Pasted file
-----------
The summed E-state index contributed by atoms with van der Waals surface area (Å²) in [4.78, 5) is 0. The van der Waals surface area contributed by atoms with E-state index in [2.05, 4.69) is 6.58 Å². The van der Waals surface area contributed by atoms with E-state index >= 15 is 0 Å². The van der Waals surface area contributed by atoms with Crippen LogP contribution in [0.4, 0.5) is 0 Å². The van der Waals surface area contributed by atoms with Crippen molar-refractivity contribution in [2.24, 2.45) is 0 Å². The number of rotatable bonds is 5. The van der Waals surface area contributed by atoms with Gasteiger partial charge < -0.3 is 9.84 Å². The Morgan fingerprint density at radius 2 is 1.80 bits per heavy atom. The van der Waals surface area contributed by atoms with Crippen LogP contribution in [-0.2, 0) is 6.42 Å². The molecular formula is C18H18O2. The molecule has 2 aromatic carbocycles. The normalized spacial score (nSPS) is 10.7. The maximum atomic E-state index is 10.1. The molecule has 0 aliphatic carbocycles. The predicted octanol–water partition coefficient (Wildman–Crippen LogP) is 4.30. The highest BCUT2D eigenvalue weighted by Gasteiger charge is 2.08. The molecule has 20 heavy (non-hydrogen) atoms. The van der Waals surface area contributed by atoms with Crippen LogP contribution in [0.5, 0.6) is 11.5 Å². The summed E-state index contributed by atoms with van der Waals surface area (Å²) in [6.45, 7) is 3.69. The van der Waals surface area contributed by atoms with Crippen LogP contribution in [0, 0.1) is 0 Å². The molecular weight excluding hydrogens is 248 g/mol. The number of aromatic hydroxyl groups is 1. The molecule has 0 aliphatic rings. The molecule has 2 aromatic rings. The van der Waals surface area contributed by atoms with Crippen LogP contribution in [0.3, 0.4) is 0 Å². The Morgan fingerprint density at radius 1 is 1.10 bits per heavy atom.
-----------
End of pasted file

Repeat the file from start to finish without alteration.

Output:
The summed E-state index contributed by atoms with van der Waals surface area (Å²) in [4.78, 5) is 0. The van der Waals surface area contributed by atoms with E-state index in [2.05, 4.69) is 6.58 Å². The van der Waals surface area contributed by atoms with E-state index >= 15 is 0 Å². The van der Waals surface area contributed by atoms with Crippen LogP contribution in [0.4, 0.5) is 0 Å². The van der Waals surface area contributed by atoms with Crippen molar-refractivity contribution in [2.24, 2.45) is 0 Å². The number of rotatable bonds is 5. The van der Waals surface area contributed by atoms with Gasteiger partial charge < -0.3 is 9.84 Å². The Morgan fingerprint density at radius 2 is 1.80 bits per heavy atom. The van der Waals surface area contributed by atoms with Crippen LogP contribution in [-0.2, 0) is 6.42 Å². The molecular formula is C18H18O2. The molecule has 2 aromatic carbocycles. The normalized spacial score (nSPS) is 10.7. The maximum atomic E-state index is 10.1. The molecule has 0 aliphatic carbocycles. The predicted octanol–water partition coefficient (Wildman–Crippen LogP) is 4.30. The highest BCUT2D eigenvalue weighted by Gasteiger charge is 2.08. The molecule has 20 heavy (non-hydrogen) atoms. The van der Waals surface area contributed by atoms with Crippen LogP contribution in [0.5, 0.6) is 11.5 Å². The summed E-state index contributed by atoms with van der Waals surface area (Å²) in [6.45, 7) is 3.69. The van der Waals surface area contributed by atoms with Crippen LogP contribution in [0, 0.1) is 0 Å². The molecular weight excluding hydrogens is 248 g/mol. The number of aromatic hydroxyl groups is 1. The molecule has 0 aliphatic rings. The molecule has 2 aromatic rings. The van der Waals surface area contributed by atoms with Crippen LogP contribution in [0.3, 0.4) is 0 Å². The Morgan fingerprint density at radius 1 is 1.10 bits per heavy atom.